As details emerge from the health White Paper, Equity and Excellence: Liberating the NHS, about the coalition government’s plans to reform the NHS by handing general practitioners more commissioning power, one thing is certain: this reform is high risk and will need very careful implementation if it is to deliver where others in the UK and overseas have failed.
With this in mind, we’ve come to the United States to find out about one type of clinician-led organisation that is similar to the proposed GP commissioning groups. In California, some GPs and specialists work in large medical groups or networks that bring together small practices to hold budgets for some or all of the health care that their patients will need.
These groups receive a monthly fee from the insurance company (or the federal government in the case of Medicare for older people) from which to provide both primary and hospital services. This is the first powerful incentive – it is in the financial interest of these groups to see that patients are kept well and not admitted to hospital unnecessarily.
The success of these groups, some of which have hundreds of thousands of patients, depends on their ability to support and enable doctors to practise good and appropriate medicine and to co-ordinate care with other parts of the health and social care sector.
The organisations closely manage the performance of their doctors. High quality care is rewarded with bonuses, poor performers are supported to improve, but eventually, poor-quality care can lead to exclusion from the medical group.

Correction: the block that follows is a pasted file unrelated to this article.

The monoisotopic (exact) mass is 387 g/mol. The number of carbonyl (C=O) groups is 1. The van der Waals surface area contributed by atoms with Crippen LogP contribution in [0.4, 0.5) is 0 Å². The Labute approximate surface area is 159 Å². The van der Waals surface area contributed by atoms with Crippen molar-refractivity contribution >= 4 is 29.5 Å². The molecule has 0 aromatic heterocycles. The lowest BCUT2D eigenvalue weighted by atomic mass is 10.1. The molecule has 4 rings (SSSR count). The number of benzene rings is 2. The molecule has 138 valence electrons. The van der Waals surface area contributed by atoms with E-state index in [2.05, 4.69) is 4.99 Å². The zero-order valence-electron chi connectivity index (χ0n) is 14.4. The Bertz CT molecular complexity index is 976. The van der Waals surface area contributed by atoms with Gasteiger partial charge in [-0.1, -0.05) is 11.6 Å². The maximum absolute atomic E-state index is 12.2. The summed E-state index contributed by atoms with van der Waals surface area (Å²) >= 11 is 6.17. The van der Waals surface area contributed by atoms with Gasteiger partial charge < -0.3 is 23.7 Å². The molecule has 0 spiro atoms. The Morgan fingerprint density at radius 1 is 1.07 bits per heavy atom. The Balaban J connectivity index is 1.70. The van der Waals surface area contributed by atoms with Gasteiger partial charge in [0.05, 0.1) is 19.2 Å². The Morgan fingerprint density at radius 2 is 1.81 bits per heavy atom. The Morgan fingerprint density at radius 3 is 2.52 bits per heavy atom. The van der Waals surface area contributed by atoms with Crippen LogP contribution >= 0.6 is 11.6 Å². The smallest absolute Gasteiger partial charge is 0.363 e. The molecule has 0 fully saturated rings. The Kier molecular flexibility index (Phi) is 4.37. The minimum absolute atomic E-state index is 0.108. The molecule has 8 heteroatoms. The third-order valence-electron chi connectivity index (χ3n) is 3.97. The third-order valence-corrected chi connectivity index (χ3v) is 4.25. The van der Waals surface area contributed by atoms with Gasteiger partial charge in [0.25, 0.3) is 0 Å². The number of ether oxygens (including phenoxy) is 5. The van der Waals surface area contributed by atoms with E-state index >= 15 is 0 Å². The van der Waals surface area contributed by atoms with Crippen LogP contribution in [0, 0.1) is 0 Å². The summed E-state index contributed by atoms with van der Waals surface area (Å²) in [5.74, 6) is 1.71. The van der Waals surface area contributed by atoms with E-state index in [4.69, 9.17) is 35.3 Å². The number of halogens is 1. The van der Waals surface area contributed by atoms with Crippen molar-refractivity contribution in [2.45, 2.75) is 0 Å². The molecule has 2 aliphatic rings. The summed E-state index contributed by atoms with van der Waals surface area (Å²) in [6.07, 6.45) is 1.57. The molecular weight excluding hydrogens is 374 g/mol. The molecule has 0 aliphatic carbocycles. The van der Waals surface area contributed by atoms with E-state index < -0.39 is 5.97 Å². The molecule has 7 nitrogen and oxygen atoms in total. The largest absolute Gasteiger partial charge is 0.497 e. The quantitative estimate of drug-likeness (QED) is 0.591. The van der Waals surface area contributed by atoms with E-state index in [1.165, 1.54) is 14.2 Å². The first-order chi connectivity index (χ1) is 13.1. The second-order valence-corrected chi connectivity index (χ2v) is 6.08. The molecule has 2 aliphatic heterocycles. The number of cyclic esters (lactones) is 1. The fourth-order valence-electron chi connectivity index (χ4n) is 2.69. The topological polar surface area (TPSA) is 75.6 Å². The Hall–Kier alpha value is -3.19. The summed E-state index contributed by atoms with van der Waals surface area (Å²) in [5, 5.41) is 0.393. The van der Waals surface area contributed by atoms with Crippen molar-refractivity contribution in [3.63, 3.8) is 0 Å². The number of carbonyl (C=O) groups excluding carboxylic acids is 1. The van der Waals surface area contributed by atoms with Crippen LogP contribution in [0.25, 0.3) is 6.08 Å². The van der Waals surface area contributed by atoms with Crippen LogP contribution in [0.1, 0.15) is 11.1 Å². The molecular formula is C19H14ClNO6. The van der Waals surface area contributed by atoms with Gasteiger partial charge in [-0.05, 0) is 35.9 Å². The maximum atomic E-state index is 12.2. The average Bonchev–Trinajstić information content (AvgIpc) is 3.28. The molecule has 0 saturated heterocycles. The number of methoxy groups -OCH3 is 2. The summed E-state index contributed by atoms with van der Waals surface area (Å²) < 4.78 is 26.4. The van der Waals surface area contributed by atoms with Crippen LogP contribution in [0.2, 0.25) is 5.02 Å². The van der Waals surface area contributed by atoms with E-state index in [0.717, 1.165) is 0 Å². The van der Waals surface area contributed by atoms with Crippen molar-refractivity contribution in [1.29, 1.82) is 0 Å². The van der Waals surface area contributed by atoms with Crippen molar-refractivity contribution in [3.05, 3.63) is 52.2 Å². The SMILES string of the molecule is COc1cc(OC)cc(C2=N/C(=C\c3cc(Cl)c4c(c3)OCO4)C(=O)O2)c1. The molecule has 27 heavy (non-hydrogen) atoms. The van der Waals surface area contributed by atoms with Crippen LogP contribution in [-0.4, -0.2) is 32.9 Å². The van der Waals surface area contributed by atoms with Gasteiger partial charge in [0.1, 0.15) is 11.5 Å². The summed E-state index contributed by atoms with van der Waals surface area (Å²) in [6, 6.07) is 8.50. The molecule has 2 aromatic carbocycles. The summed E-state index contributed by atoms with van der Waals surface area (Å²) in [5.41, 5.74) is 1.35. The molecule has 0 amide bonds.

Many of these groups have hired social workers, specialist care managers and hospital-based doctors who make sure that their frailest patients are supported to leave hospital with an appropriate range of support services and so are at minimal risk of re-admission. These groups now boast readmission rates as much as 60 per cent lower than the national average.
Judging from this evidence, it is easy to see why the coalition government might be excited by the California model. Business savvy doctors have been able to devise new forms of care that have cut a profitable swathe through the highly wasteful US health care system in a way that benefits patients.
But there are some important caveats here that the new government would do well to heed. These groups have invested substantially in management infrastructure, including IT systems and the expertise needed to monitor quality and negotiate multiple contracts with providers. They have also invested in leadership and are training the next generation of physician leaders to take over from the original trailblazers. Time away from seeing patients is always reimbursed and much time has been devoted to building relationships with hospitals and specialists, and although this is a competitive market, in practice, contracts are rarely switched.
These groups have also taken decades to evolve in a generally favourable financial environment which has seen steady increases in the budgets allocated for the care of a patient each year.
And above all, these groups are the survivors. Many smaller groups who set out on the budget-holding and commissioning road went bust both in California and in the rest of the US. The ones that have thrived have done so with a fair financial wind and a business-oriented culture that accepts failure. These conditions are not currently present in the NHS. The reforms will need to be carefully designed and implemented in the light of these constraints.
There are clearly a great many details still to be worked out in England- these challenges are summarised in our recently published paper Giving GPs budgets for commissioning: what needs to be done?
Ruth Thorlby is a senior fellow in health policy at the Nuffield Trust